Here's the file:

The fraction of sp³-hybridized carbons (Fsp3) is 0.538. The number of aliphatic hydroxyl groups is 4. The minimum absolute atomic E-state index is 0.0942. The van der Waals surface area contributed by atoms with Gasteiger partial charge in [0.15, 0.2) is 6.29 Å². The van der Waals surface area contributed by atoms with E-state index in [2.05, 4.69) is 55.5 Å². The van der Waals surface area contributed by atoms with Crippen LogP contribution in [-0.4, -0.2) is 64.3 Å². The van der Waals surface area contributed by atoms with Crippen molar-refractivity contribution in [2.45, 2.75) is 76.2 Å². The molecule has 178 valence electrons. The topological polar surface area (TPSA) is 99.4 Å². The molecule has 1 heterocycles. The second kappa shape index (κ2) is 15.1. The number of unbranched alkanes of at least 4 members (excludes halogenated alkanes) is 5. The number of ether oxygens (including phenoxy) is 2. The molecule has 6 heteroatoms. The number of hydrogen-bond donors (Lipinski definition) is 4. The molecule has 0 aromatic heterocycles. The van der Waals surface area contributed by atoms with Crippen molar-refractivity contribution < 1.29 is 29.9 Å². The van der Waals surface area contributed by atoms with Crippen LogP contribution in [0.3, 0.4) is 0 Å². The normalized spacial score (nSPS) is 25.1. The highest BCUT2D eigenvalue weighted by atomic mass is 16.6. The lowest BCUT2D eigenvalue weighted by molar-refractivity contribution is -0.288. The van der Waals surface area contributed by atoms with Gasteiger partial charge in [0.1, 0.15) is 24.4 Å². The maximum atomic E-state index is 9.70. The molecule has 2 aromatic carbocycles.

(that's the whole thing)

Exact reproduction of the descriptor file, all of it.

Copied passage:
The fraction of sp³-hybridized carbons (Fsp3) is 0.538. The number of aliphatic hydroxyl groups is 4. The minimum absolute atomic E-state index is 0.0942. The van der Waals surface area contributed by atoms with Gasteiger partial charge in [0.15, 0.2) is 6.29 Å². The van der Waals surface area contributed by atoms with E-state index in [2.05, 4.69) is 55.5 Å². The van der Waals surface area contributed by atoms with Crippen LogP contribution in [-0.4, -0.2) is 64.3 Å². The van der Waals surface area contributed by atoms with Crippen molar-refractivity contribution in [2.45, 2.75) is 76.2 Å². The molecule has 178 valence electrons. The topological polar surface area (TPSA) is 99.4 Å². The molecule has 1 heterocycles. The second kappa shape index (κ2) is 15.1. The number of unbranched alkanes of at least 4 members (excludes halogenated alkanes) is 5. The number of ether oxygens (including phenoxy) is 2. The molecule has 6 heteroatoms. The number of hydrogen-bond donors (Lipinski definition) is 4. The molecule has 0 aromatic heterocycles. The van der Waals surface area contributed by atoms with Crippen molar-refractivity contribution < 1.29 is 29.9 Å². The van der Waals surface area contributed by atoms with Crippen LogP contribution in [0.3, 0.4) is 0 Å². The normalized spacial score (nSPS) is 25.1. The highest BCUT2D eigenvalue weighted by atomic mass is 16.6. The lowest BCUT2D eigenvalue weighted by molar-refractivity contribution is -0.288. The van der Waals surface area contributed by atoms with Gasteiger partial charge in [0.1, 0.15) is 24.4 Å². The maximum atomic E-state index is 9.70. The molecule has 2 aromatic carbocycles.